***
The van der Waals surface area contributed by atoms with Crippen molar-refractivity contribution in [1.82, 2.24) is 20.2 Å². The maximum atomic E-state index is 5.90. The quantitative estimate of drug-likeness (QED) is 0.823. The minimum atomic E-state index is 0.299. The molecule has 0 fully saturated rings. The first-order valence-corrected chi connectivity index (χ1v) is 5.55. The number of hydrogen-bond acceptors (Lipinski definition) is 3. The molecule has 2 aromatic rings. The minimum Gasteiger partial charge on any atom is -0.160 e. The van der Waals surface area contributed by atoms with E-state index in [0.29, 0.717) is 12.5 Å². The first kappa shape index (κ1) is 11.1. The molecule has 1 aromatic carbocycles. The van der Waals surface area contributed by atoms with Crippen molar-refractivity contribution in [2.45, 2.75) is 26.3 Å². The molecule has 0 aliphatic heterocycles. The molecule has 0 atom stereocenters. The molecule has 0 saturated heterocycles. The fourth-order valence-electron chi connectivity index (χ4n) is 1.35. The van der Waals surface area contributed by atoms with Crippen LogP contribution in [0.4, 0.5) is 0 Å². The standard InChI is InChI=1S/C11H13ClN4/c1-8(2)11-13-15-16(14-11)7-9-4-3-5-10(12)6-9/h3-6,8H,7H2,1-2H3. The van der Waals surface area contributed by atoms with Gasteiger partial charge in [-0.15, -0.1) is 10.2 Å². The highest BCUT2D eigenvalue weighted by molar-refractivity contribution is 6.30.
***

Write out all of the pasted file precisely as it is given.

The van der Waals surface area contributed by atoms with Crippen molar-refractivity contribution in [1.82, 2.24) is 20.2 Å². The maximum atomic E-state index is 5.90. The quantitative estimate of drug-likeness (QED) is 0.823. The minimum atomic E-state index is 0.299. The molecule has 0 fully saturated rings. The first-order valence-corrected chi connectivity index (χ1v) is 5.55. The number of hydrogen-bond acceptors (Lipinski definition) is 3. The molecule has 2 aromatic rings. The minimum Gasteiger partial charge on any atom is -0.160 e. The van der Waals surface area contributed by atoms with E-state index in [0.29, 0.717) is 12.5 Å². The first kappa shape index (κ1) is 11.1. The molecule has 1 aromatic carbocycles. The van der Waals surface area contributed by atoms with Crippen molar-refractivity contribution in [2.45, 2.75) is 26.3 Å². The molecule has 0 aliphatic heterocycles. The molecule has 0 atom stereocenters. The molecule has 0 saturated heterocycles. The fourth-order valence-electron chi connectivity index (χ4n) is 1.35. The van der Waals surface area contributed by atoms with Crippen LogP contribution in [0.4, 0.5) is 0 Å². The standard InChI is InChI=1S/C11H13ClN4/c1-8(2)11-13-15-16(14-11)7-9-4-3-5-10(12)6-9/h3-6,8H,7H2,1-2H3. The van der Waals surface area contributed by atoms with Gasteiger partial charge in [-0.15, -0.1) is 10.2 Å². The highest BCUT2D eigenvalue weighted by molar-refractivity contribution is 6.30.